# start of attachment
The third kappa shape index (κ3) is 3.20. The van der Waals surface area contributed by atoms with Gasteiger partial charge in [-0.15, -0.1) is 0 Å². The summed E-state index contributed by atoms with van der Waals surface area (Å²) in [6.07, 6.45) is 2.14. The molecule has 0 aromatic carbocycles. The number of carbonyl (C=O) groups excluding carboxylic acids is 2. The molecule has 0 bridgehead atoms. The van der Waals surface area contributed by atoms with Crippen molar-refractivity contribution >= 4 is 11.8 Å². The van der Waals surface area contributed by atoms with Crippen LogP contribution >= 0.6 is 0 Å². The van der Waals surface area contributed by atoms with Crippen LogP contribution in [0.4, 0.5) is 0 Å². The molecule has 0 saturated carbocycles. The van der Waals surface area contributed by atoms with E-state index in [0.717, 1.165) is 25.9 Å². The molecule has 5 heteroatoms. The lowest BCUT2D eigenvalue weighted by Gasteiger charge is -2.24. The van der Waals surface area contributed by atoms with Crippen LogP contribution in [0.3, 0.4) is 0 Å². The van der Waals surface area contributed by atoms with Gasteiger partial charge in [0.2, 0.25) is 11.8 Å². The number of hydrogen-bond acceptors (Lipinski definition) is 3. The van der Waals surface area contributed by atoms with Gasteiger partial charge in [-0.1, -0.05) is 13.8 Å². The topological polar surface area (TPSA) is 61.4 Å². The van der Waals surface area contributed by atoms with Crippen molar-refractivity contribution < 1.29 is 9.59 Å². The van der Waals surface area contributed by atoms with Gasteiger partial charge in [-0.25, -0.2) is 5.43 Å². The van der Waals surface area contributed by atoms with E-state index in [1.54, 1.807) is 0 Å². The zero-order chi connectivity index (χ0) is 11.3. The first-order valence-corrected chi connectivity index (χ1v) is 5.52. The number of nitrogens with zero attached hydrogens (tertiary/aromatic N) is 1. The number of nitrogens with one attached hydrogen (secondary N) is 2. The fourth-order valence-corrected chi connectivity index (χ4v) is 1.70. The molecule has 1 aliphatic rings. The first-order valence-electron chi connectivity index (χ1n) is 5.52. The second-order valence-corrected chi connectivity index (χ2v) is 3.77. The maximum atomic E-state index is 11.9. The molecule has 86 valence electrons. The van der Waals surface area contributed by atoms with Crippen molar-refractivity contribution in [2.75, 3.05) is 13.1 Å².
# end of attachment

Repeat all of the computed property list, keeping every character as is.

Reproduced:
The third kappa shape index (κ3) is 3.20. The van der Waals surface area contributed by atoms with Gasteiger partial charge in [-0.15, -0.1) is 0 Å². The summed E-state index contributed by atoms with van der Waals surface area (Å²) in [6.07, 6.45) is 2.14. The molecule has 0 aromatic carbocycles. The number of carbonyl (C=O) groups excluding carboxylic acids is 2. The molecule has 0 bridgehead atoms. The van der Waals surface area contributed by atoms with Crippen molar-refractivity contribution >= 4 is 11.8 Å². The van der Waals surface area contributed by atoms with Crippen LogP contribution >= 0.6 is 0 Å². The van der Waals surface area contributed by atoms with Crippen LogP contribution in [0.4, 0.5) is 0 Å². The molecule has 0 saturated carbocycles. The van der Waals surface area contributed by atoms with E-state index in [0.717, 1.165) is 25.9 Å². The molecule has 5 heteroatoms. The lowest BCUT2D eigenvalue weighted by Gasteiger charge is -2.24. The van der Waals surface area contributed by atoms with Crippen LogP contribution in [0.3, 0.4) is 0 Å². The van der Waals surface area contributed by atoms with Gasteiger partial charge in [0.2, 0.25) is 11.8 Å². The number of hydrogen-bond acceptors (Lipinski definition) is 3. The van der Waals surface area contributed by atoms with Gasteiger partial charge in [-0.1, -0.05) is 13.8 Å². The topological polar surface area (TPSA) is 61.4 Å². The van der Waals surface area contributed by atoms with Crippen molar-refractivity contribution < 1.29 is 9.59 Å². The van der Waals surface area contributed by atoms with Gasteiger partial charge in [-0.25, -0.2) is 5.43 Å². The van der Waals surface area contributed by atoms with E-state index in [1.54, 1.807) is 0 Å². The zero-order chi connectivity index (χ0) is 11.3. The first-order valence-corrected chi connectivity index (χ1v) is 5.52. The number of nitrogens with zero attached hydrogens (tertiary/aromatic N) is 1. The number of nitrogens with one attached hydrogen (secondary N) is 2. The fourth-order valence-corrected chi connectivity index (χ4v) is 1.70. The molecule has 1 aliphatic rings. The first-order valence-electron chi connectivity index (χ1n) is 5.52. The second-order valence-corrected chi connectivity index (χ2v) is 3.77. The maximum atomic E-state index is 11.9. The molecule has 86 valence electrons. The van der Waals surface area contributed by atoms with Crippen molar-refractivity contribution in [2.75, 3.05) is 13.1 Å².